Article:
Memories of Mowat

Brodie Thomas
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Canadian author Farley Mowat passed away on Tuesday evening at the age of 92. Many people on the southwest coast still remember the controversial figure.

Canadian author Farley Mowat passed away on May 6 at the age of 92. The author of "A Whale fof the Killing" and "The Boat Who Wouldn't Float" spent about 8 years living in Burgeo.

Mowat spent about eight years in Burgeo, but because Burgeo was an outport in the late sixties, Mowat ended up travelling through port aux Basques quite a bit on his way to and from the Stephenville Airport.

When he did, Walt Strickland was his go-to taxi driver.

Strickland remembers Mowat’s distinct tam hat.

“It was a queer looking cap. Once you seen it, you knew it was Farley Mowat.”

He also remembers the long talks they had on the drives to and from Stephenville.

“He always told stories,” said Strickland. “I used to tell him a few too.”

Mowat was famous for saying he never let the facts get in the way of the truth, but Strickland said the author gave him some different advice.

“He’d say, 'Walt, you’ll never get in trouble for asking questions.'”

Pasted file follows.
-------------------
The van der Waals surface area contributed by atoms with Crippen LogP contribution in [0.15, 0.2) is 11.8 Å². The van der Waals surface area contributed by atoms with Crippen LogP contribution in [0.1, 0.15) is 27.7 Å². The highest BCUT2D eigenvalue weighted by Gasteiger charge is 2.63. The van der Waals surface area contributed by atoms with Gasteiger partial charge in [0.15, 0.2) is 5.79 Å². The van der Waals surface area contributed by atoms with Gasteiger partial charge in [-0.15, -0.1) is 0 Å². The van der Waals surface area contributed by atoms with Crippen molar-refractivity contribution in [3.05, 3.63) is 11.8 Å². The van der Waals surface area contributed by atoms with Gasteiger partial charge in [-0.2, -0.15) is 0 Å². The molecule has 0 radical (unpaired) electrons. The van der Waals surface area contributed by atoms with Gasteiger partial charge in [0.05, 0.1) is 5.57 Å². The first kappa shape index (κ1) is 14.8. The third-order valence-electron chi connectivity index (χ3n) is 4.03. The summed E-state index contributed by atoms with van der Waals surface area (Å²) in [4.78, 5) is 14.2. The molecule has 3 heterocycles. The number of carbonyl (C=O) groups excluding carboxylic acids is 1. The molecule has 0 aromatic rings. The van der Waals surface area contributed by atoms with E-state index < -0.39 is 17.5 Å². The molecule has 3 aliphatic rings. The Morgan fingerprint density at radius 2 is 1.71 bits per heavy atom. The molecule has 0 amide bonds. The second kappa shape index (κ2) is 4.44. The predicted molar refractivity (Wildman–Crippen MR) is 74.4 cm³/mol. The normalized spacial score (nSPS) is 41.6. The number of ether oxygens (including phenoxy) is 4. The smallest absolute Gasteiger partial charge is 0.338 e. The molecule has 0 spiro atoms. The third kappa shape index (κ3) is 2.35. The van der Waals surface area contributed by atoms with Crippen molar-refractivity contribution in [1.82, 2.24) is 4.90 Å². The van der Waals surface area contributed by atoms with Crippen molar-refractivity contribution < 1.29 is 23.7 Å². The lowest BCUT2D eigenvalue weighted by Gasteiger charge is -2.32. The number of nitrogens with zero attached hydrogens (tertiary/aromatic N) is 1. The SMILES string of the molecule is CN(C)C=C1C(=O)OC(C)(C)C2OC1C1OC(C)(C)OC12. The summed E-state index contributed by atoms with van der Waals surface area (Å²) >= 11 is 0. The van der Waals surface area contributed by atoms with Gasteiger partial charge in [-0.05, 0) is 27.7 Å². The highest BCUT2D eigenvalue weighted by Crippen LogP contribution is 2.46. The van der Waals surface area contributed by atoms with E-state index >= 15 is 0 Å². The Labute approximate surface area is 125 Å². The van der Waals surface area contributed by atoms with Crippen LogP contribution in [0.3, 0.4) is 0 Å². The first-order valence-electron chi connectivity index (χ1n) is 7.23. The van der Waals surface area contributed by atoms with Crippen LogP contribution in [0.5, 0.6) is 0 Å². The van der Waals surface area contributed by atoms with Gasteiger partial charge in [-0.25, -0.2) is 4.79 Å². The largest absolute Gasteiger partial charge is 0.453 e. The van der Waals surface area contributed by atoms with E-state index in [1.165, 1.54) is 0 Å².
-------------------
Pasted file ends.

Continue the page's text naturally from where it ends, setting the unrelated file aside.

- Check Monday's edition of Gulf News for more on Mowat's passing, and the impact he had on this corner of the island.

Organizations: Stephenville Airport, Gulf News

Geographic location: Burgeo, Stephenville

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Recent comments

  • keith Stringer
    May 08, 2014 - 11:21

    In the book 'A Whale For The Killing' Mowat described a few people from Burgeo tormenting, shooting it with small caliber bullets, shotgun pellets and even BB pellets. In addition he wrote that they ran into it with a power boat causing an injury to the trapped animal. During my many visits and stays on the SW coast I have often heard from the locals that Mowat fabricated the story and that the whale injured itself. I would love to believe that version but it doesn't seem likely. What was the truth?